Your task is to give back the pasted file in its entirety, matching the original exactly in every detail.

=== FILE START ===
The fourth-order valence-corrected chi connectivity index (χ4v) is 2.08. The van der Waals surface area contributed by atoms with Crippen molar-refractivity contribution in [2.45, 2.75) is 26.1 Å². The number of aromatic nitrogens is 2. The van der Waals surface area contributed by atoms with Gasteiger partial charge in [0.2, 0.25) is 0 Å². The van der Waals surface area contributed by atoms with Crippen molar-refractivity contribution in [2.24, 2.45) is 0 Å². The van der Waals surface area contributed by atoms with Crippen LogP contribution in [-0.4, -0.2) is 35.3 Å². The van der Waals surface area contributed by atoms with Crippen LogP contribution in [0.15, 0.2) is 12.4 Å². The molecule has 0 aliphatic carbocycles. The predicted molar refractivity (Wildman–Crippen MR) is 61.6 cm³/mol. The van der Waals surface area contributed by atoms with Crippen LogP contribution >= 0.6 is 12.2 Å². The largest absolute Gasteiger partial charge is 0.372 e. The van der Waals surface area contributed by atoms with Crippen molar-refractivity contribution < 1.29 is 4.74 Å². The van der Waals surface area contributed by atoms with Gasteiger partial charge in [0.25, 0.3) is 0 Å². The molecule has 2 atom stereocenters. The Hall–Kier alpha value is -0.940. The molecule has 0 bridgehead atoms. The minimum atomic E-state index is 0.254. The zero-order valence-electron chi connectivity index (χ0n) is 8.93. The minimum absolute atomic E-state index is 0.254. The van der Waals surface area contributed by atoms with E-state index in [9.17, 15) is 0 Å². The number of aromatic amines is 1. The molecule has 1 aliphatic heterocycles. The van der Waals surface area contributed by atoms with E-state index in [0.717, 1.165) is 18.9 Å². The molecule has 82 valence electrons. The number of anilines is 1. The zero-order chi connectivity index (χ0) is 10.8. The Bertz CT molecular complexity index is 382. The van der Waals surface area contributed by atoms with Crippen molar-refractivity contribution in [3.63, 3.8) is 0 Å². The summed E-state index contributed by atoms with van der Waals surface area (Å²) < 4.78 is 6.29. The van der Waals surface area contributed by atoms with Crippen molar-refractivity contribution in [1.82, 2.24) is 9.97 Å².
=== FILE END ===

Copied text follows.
The fourth-order valence-corrected chi connectivity index (χ4v) is 2.08. The van der Waals surface area contributed by atoms with Crippen molar-refractivity contribution in [2.45, 2.75) is 26.1 Å². The number of aromatic nitrogens is 2. The van der Waals surface area contributed by atoms with Gasteiger partial charge in [0.2, 0.25) is 0 Å². The van der Waals surface area contributed by atoms with Crippen molar-refractivity contribution in [2.24, 2.45) is 0 Å². The van der Waals surface area contributed by atoms with Crippen LogP contribution in [-0.4, -0.2) is 35.3 Å². The van der Waals surface area contributed by atoms with Crippen LogP contribution in [0.15, 0.2) is 12.4 Å². The molecule has 0 aliphatic carbocycles. The predicted molar refractivity (Wildman–Crippen MR) is 61.6 cm³/mol. The van der Waals surface area contributed by atoms with Crippen LogP contribution >= 0.6 is 12.2 Å². The largest absolute Gasteiger partial charge is 0.372 e. The van der Waals surface area contributed by atoms with Crippen molar-refractivity contribution < 1.29 is 4.74 Å². The van der Waals surface area contributed by atoms with Gasteiger partial charge in [0.25, 0.3) is 0 Å². The molecule has 2 atom stereocenters. The Hall–Kier alpha value is -0.940. The molecule has 0 bridgehead atoms. The minimum atomic E-state index is 0.254. The zero-order valence-electron chi connectivity index (χ0n) is 8.93. The minimum absolute atomic E-state index is 0.254. The van der Waals surface area contributed by atoms with E-state index in [9.17, 15) is 0 Å². The number of aromatic amines is 1. The molecule has 1 aliphatic heterocycles. The van der Waals surface area contributed by atoms with E-state index in [0.717, 1.165) is 18.9 Å². The molecule has 82 valence electrons. The number of anilines is 1. The zero-order chi connectivity index (χ0) is 10.8. The Bertz CT molecular complexity index is 382. The van der Waals surface area contributed by atoms with Crippen molar-refractivity contribution in [3.63, 3.8) is 0 Å². The summed E-state index contributed by atoms with van der Waals surface area (Å²) < 4.78 is 6.29. The van der Waals surface area contributed by atoms with Crippen molar-refractivity contribution in [1.82, 2.24) is 9.97 Å².